Skip to main content

Are you a legal professional? Visit our professional site

Search for legal issues
For help near (city, ZIP code or county)
Please enter a legal issue and/or a location

Pacquiao-Mayweather Fight Takes Another Blow with Battery Charge

Article Placeholder Image
By Adam Ramirez on November 18, 2010 10:45 AM

Boxer Floyd Mayweather Jr.'s ears must have been burning. After Manny Pacquiao dismantled Antonio Margarito in a title fight over the weekend, Mayweather's name was tossed around incessantly:

Will the Pacquiao Mayweather bout, the fight all of boxing wants to see, happen now? Is Mayweather scared or just dodging Pacquiao? So perhaps Mayweather was a bit surly from being called out when he allegedly got into it with a security guard Monday, resulting in yet another brush with the law.

A Las Vegas security guard has accused Mayweather of poking him in the face several times and threatening him over parking violations outside Mayweather's home, Yahoo! Sports reports. Mayweather refused to speak with police officers called to his house to investigate the confrontation. The unnamed guard told police that Mayweather, 33, has been in an ongoing dispute with homeowner association security officers over parking outside his home.

Despite Floyd's ducking the police at his home, a misdemeanor battery report was taken and was submitted to the Clark County district attorney for possible prosecution, Las Vegas police officer Marcus Martin told the Associated Press.

Mayweather is no stranger to the Clark County DA.

In September the boxer was arrested after allegedly attacking his ex-girlfriend Josie Harris. As previously reported in Tarnished Twenty, Mayweather is also facing larceny and domestic violence charges after he allegedly attacked and threatened to kill Harris at her Las Vegas home. Harris is the mother of three of Mayweather's children.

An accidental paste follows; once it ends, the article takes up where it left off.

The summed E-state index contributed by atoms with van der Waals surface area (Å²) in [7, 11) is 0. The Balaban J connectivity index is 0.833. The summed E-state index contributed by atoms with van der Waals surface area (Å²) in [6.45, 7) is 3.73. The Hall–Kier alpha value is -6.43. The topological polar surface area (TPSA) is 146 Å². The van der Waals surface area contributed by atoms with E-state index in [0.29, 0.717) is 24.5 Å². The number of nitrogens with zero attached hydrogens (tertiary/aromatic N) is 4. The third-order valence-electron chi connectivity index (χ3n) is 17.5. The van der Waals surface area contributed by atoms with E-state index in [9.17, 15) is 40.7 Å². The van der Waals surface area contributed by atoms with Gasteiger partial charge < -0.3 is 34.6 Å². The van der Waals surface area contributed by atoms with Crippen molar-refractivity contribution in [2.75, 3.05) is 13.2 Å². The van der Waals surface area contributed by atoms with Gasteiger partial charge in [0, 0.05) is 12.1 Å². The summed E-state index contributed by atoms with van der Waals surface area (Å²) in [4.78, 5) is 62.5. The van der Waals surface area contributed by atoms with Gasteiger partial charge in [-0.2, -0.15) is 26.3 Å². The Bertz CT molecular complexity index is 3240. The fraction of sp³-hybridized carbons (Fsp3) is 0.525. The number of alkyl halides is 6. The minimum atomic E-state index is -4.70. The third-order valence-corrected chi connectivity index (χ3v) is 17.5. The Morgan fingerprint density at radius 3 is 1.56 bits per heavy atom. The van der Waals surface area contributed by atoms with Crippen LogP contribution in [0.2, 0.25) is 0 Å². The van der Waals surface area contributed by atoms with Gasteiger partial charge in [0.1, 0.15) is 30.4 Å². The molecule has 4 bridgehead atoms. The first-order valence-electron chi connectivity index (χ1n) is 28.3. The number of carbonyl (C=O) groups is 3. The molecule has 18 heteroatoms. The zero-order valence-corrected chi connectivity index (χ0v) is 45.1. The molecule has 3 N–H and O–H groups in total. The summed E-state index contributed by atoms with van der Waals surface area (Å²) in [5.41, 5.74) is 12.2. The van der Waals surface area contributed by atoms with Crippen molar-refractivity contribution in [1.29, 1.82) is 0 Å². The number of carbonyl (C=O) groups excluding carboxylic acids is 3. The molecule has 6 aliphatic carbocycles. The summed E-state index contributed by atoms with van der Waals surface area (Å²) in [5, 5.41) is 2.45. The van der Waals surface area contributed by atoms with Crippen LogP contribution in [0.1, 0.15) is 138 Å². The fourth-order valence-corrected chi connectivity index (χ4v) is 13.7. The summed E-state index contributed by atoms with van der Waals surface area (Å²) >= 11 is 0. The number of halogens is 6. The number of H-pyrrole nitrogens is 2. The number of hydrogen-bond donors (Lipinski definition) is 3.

So while Mayweather didn't touch the security guard nearly as hard as he does opponents in the ring, he could still be prosecuted (and/or face a civil suit) for battery.

In general, battery is both a civil tort and a crime. The main distinction between the two lies in who is pursuing the case -- law enforcement in a criminal action, or the victim in a civil lawsuit -- and in the penalty imposed. Generally, the following elements must be proven to establish a case for battery:

•an act by a defendant;

•an intent to cause harmful or offensive contact on the part of the defendant; and

•harmful or offensive contact to the plaintiff/victim.

So will the Pacquiao Mayweather dream match ever get made? Pacquiao's promoter will now go looking for Mayweather to see if Mayweather really wants a piece of Pacquiao. The two recognized best pound-for-pound fighters have tried twice to ink a deal. Mayweather reportedly made an issue out of imposing stricter blood testing, but many boxing observers believed that was just Mayweather trying to get out of a fight he never really wanted to take. After seeing what Pacquiao did to a much bigger Margarito Saturday, Mayweather may now be thinking he wants even less to do with Pacquiao. Still, Mayweather may find other motivation to take the bout now: namely his burgeoning legal bills.

Related Resources:

Find a Lawyer

More Options